Notice: The future of Cesar Chavez Park according to the Berkeley Marina Area Specific Plan (BMASP) will be a topic at tonight’s meeting of the Parks, Recreation, and Waterfront Commission. As a person concerned with the park you may want to take advantage of the public input portion to make a statement of one minute or less. The meeting starts at 7 pm today Wednesday May 11. The Zoom link is https://us06web.zoom.us/j/85923823196 The Public Comment portion is No. 5 on the agenda, following roll call and minutes. The Commission will discuss the BMASP proposals as No. 11 on the agenda. You can view the agenda at this link. I wrote an op-ed about the BMASP proposals, available at this link. Thank you for your concern. — End Notice.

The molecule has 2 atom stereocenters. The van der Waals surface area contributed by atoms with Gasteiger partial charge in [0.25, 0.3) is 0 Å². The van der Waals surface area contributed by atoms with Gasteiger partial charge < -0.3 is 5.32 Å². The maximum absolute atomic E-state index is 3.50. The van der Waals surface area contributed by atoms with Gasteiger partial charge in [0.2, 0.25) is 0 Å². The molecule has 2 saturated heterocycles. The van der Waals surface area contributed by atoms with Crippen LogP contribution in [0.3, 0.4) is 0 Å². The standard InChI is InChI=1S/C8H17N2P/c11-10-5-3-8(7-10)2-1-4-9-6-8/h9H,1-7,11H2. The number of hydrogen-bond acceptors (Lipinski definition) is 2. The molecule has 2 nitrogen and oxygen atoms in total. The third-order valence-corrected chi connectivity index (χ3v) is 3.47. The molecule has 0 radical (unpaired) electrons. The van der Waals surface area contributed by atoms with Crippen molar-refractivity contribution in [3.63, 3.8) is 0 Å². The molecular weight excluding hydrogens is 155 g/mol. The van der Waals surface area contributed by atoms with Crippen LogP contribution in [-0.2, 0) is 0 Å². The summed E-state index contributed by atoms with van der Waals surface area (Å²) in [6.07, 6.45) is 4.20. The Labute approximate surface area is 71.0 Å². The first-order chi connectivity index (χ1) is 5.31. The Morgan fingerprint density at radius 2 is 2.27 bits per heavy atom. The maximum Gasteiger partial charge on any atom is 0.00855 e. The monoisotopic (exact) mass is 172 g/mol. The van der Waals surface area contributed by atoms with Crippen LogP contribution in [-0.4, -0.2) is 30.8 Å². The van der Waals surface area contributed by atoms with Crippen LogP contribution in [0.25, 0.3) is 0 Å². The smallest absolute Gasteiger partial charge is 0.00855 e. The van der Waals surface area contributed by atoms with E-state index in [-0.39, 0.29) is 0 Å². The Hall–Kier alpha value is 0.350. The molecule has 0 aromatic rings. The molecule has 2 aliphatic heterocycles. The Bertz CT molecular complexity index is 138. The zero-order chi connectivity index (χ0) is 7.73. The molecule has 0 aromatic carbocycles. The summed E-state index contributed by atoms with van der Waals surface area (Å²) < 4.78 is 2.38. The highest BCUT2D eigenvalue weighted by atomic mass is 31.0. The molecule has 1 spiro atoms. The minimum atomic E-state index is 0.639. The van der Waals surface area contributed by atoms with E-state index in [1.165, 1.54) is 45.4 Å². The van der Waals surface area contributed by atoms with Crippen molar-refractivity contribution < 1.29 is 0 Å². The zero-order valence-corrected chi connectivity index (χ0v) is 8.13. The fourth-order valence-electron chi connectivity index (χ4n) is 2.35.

The Gadwall is another one of those birds that are supposedly super common but I’ve never seen here. This one was paddling by its lonely off the north side of the park, and at a distance I thought it was probably a female Mallard, but I wasn’t sure so I put the long lens on it. Definitely not a Mallard but a Gadwall. This one is a female. It has intriguing patterns on its flank and breast, a white speculum, and some complicated dark streaking on its rump. This duck may be late returning to its probable breeding grounds in the Prairie Pothole region, or possibly it’s settled in locally. But there was no sign of a mate, and supposedly this species likes to pair up early, months before breeding starts. That would be about now. So probably not local. They’re monogamous until chicks hatch, when males take off. They’re dabblers, not divers, and primarily vegetarian, except that females during the breeding period take marine protein where available. At the time I watched it this bird simply paddled and did not forage. Similar to wigeons, they like to steal marine vegetation from diving birds such as the American Coot. Despite losses to hunting (about 1.7 million Gadwalls a year) the species is increasing in numbers and extending its breeding range.